1 cup fresh cilantro leaves, loosely packed
3 cloves garlic, minced
1 tablespoon clean white leaf lard
2 cups homemade chicken stock
1/2 pound fresh tomatillos
1 teaspoon Mexican oregano
1 scant teaspoon freshly squeezed lime juice
freshly ground black pepper
Remove the husks from the tomatillos and rinse under cold water to remove sticky residue. Split tomatillos in half across the equator and arrange cut side up in a foil-lined skillet. Sprinkle lightly with sea salt then roast along with the green chiles in a 450 degree oven until softened and partially charred. Set aside to cool.
Meanwhile, melt the lard in a heavy skillet over medium high heat until shimmering. Add the pork, onions and red or orange pepper and fry without moving until deep golden brown on one side. Use a tong or slotted spoon to turn the pork and onions over and continue to cook until well browned on the other side. Reduce heat to medium low, add the garlic and cook one minute. Add the stock and oregano cover and slowly simmer 60 minutes.
Peel the chiles, discard the stems and seeds and add to a blender or food processor along with the tomatillos and cilantro. Pulse until mostly smooth, leaving a few small chunks. Pour blended mixture into the pork and stock and stir to combine. Simmer partially covered, stirring occasionally until pork is fork tender, about 30 minutes. Add lime juice and season to taste to salt and pepper. Ladle into bowls and serve hot with freshly made corn tortillas.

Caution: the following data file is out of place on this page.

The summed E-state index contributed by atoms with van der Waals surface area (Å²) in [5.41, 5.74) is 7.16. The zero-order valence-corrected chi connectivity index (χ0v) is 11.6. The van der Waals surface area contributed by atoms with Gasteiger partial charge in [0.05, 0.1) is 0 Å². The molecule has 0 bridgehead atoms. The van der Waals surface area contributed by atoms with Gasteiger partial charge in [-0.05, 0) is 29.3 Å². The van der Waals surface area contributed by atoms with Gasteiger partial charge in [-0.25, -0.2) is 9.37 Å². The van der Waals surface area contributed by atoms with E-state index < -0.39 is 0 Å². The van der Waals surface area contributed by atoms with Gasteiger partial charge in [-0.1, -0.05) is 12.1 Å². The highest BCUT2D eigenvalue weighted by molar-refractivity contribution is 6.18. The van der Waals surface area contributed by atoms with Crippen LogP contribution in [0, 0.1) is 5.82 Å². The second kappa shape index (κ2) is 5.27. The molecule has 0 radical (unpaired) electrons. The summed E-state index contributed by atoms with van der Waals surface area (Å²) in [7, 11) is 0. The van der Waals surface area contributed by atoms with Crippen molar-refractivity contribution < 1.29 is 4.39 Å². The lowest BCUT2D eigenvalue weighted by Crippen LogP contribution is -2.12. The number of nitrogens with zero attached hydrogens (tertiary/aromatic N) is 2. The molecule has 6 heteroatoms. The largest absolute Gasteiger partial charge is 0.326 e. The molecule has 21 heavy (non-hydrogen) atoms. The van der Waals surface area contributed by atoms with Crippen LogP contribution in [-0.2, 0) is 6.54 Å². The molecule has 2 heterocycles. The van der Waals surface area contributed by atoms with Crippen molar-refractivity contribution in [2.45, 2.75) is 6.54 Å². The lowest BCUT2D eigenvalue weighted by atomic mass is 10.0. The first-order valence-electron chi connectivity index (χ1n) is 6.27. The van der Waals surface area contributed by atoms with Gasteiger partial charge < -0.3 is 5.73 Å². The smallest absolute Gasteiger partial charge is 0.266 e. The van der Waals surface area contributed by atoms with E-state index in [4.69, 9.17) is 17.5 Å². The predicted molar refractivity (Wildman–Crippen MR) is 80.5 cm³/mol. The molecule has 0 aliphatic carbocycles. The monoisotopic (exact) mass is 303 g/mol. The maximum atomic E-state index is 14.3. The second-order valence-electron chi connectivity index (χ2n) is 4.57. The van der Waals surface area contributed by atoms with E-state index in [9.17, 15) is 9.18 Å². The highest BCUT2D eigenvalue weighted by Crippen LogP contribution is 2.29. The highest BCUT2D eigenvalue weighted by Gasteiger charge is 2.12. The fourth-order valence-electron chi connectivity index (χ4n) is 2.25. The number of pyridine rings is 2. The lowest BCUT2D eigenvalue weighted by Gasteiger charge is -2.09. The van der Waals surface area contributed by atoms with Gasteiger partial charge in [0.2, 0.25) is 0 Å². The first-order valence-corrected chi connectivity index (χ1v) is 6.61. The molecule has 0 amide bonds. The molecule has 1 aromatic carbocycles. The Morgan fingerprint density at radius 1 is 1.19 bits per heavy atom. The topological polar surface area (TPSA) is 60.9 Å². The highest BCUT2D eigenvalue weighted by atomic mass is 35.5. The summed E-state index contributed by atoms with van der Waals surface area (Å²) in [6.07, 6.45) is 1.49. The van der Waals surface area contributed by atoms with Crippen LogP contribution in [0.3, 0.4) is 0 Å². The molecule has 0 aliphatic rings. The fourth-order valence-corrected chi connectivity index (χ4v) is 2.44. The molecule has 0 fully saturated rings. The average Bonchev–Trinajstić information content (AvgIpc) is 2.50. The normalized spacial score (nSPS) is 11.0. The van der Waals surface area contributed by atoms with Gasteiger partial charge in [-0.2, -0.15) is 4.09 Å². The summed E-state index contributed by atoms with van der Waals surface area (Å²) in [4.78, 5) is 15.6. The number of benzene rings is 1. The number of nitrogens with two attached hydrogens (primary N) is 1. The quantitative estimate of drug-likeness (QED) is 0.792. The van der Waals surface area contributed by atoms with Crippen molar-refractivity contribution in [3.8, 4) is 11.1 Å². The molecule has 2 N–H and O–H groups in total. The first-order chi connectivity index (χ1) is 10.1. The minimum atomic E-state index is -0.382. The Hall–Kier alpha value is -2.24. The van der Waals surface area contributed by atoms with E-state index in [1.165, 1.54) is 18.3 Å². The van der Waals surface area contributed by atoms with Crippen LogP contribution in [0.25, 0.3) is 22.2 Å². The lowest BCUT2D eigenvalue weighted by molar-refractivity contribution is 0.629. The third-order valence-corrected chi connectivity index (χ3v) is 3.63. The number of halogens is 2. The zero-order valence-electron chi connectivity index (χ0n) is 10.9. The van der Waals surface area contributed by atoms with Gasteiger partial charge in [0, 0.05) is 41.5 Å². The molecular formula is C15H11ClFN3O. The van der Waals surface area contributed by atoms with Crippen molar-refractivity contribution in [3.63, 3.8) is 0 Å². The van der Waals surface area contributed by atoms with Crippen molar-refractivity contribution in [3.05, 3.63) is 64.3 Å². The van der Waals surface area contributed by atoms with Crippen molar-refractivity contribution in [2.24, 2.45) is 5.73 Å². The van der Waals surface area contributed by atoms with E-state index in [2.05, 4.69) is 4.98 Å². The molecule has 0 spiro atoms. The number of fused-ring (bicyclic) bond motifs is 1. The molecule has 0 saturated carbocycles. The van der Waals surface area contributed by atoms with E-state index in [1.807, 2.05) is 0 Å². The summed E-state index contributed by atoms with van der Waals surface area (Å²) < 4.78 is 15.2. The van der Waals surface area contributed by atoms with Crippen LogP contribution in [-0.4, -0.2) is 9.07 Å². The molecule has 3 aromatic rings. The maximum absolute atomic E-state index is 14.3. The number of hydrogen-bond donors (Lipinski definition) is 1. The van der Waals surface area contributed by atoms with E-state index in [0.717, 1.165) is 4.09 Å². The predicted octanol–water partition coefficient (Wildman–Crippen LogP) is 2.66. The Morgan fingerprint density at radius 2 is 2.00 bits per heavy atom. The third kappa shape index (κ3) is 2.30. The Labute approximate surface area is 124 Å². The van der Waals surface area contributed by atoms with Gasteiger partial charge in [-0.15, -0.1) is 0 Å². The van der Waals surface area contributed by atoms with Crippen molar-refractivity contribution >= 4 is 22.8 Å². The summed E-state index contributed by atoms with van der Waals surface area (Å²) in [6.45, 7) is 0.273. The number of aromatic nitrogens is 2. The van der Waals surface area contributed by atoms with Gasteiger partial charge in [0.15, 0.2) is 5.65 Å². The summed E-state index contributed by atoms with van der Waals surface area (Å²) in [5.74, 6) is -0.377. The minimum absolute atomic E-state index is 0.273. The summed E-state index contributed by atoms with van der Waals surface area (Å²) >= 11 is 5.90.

This post is part of The Nourishing Gourmet’s Pennywise Platter Thursday!
- Greg (Incidental Texan): Chiles en nogada | Homesick Texan (homesicktexan.blogspot.com)
A bone-in heritage pork loin from Revival Meats in Yoakum, Texas gets royally roasted with heirloom garlic from Johnson’s Backyard Garden, cracked black pepper, coarse sea salt and lots of homegrown rosemary and sage. Served with a savory compote of local gala apples, celery, onions, pan juices and a bit of raw cider vinegar..
The Red Wattle hog is a large, red hog with a fleshy, decorative, wattle attached to each side of its neck that has no known function. The origin and history of the Red Wattle breed is considered scientifically obscure, though many different ancestral stories are known. One theory is that the French colonists brought the Red Wattle Hogs to the United States from New Caledonia Island off the coast of Australia in the late 1700’s. As they adapted well to the land, the Red Wattle quickly became a popular breed in the US.
Unfortunately, as settlers moved west, the breed began to fall out of favor because settlers came into contact with breeds that boasted a higher fat content, which was important for lard and soap. Red Wattles were left to roam the hills of eastern Texas, where they were hunted to near extinction, until Mr. H.C. Wengler came across a herd in the dense forest and began breeding them into what they are today. Five year later, in a similar incident, Robert Prentice located another herd of Red Wattle hogs, which became known as the Timberline herd, after its wooded origins in eastern Texas.